Reduce sodium
By reading labels, making your own meals and snacks at home and eating out less often, you can reduce the amount of sodium in your diet. A diet high in sodium increases your risk for high blood pressure, stroke and heart disease. The average Canadian consumes over 3,000 mg of sodium each day – double the recommended amount.
EatRight Ontario
No matter what your age, healthy eating reduces your risk for many chronic diseases. EatRight Ontario is a service that allows you to ask nutrition-related questions and receive feedback by phone or email from a Registered Dietitian. Call EatRight Ontario at 1-877-510-5102 or visit to get answers on your nutrition questions from a registered dietitian.
Healthy Recipes for family meals – Propecia no prescription online
Preparing your own meals can be much healthier and is less expensive than buying convenience and takeout foods. A nutritious meal contains foods from at least three of the four food groups in Canada’s Food Guide. Eat together as a family to encourage healthier habits. OPH has many quick and easy recipes available online at
OPH can also connect organizations and groups with a Community Food Advisor who gives presentations and demonstrations on important topics such as healthy eating on a budget and cooking with kids.

Anti-aging: Healthy Foods Help Maintain a Healthy Body and Mind

Whether you’re nearing menopause or well past it, you may still feel in many ways like you did at twenty. Your body, however, may hold a different opinion. And it always pays to listen to your body.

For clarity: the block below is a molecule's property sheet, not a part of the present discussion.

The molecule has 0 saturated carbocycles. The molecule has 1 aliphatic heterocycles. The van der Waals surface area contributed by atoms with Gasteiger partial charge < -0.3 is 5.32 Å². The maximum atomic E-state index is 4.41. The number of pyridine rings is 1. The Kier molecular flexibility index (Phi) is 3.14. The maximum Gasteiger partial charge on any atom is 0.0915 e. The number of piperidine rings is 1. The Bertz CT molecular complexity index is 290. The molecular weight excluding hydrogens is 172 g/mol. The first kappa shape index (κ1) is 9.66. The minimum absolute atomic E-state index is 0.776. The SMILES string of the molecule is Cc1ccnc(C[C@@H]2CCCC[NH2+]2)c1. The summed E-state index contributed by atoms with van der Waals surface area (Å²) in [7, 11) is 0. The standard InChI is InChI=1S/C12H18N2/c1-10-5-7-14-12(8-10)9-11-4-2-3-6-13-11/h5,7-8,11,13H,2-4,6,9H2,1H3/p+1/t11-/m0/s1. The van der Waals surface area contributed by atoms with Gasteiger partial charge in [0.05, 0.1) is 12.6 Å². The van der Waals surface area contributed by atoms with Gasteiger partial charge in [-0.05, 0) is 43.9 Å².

This Article
Improved My Health
Changed My Life
Saved My Life

Time and aging can usher in some unwelcome changes. Fortunately, a willingness to tweak your lifestyle, including the foods you eat, can ease, delay and even prevent some of those changes.

Not sure you want to mess with your diet? Pretty attached to your favorite foods? If your body has been talking to you about these things, you’ll know it. It has ways of making you reconsider.

You might find that grains now give you indigestion. Maybe you’re gaining weight and don’t know why. Perhaps your energy level isn’t what it used to be. Maybe you’ve been becoming more forgetful, and you’re concerned about the possibilities of Alzheimer’s.

It makes sense to take a fresh look and examine what we’re putting in our mouths. We might just decide to put that old favorite back on the plate and pick up something else.

Consider omega-3 oil. According to research from the University of Maryland Medical Center (UMMC) in Baltimore, MD omega-3 fatty acids are essential for health and are found in fish and nut oils. Omega-3 fatty acids help the brain work efficiently, and assist in healthy growth and development. They reduce inflammation, decreasing the risk of chronic diseases like arthritis, cancer and heart disease.

Cruciferous vegetables like broccoli, brussels sprouts, cabbage and cauliflower, help prevent breast cancer. UMMC’s research pointed to a compound called isothiocyanate which is an anticarcinogen. Tomatoes contain lycopene, which when heated, may help prevent some cancers.

Green and white teas strengthen the immune system, lower cholesterol and sharpen the mind. Blueberries contain antioxidants which fight free radicals, reducing chronic inflammation.

A study in the October 2010 Journal of Nutrition gives high points to luteolin. Luteolin is a plant compound that stops the release of inflammatory molecules into the brain, decreasing inflammation that causes memory loss.

Carrots, celery, chamomile, peppers, peppermint, rosemary and olive oil are some of the foods that contain luteolin.
This Article
Improved My Health
Changed My Life
Saved My Life

A paper published online by the journal Archives of Neurology on April 12, 2010, said that risk of Alzheimer’s was lower for people eating cruciferous vegetables, dark leafy greens, fish, fruit, nuts and poultry. While the study does not prove that eating these foods lowers Alzheimer’s risk, they are associated with health improvement and maintenance.

Sorry, eating better won’t make you like you were at twenty. Your body just isn’t going to cooperate that far. But feeding it healthy foods will help you to be a mature woman brimming with vitality.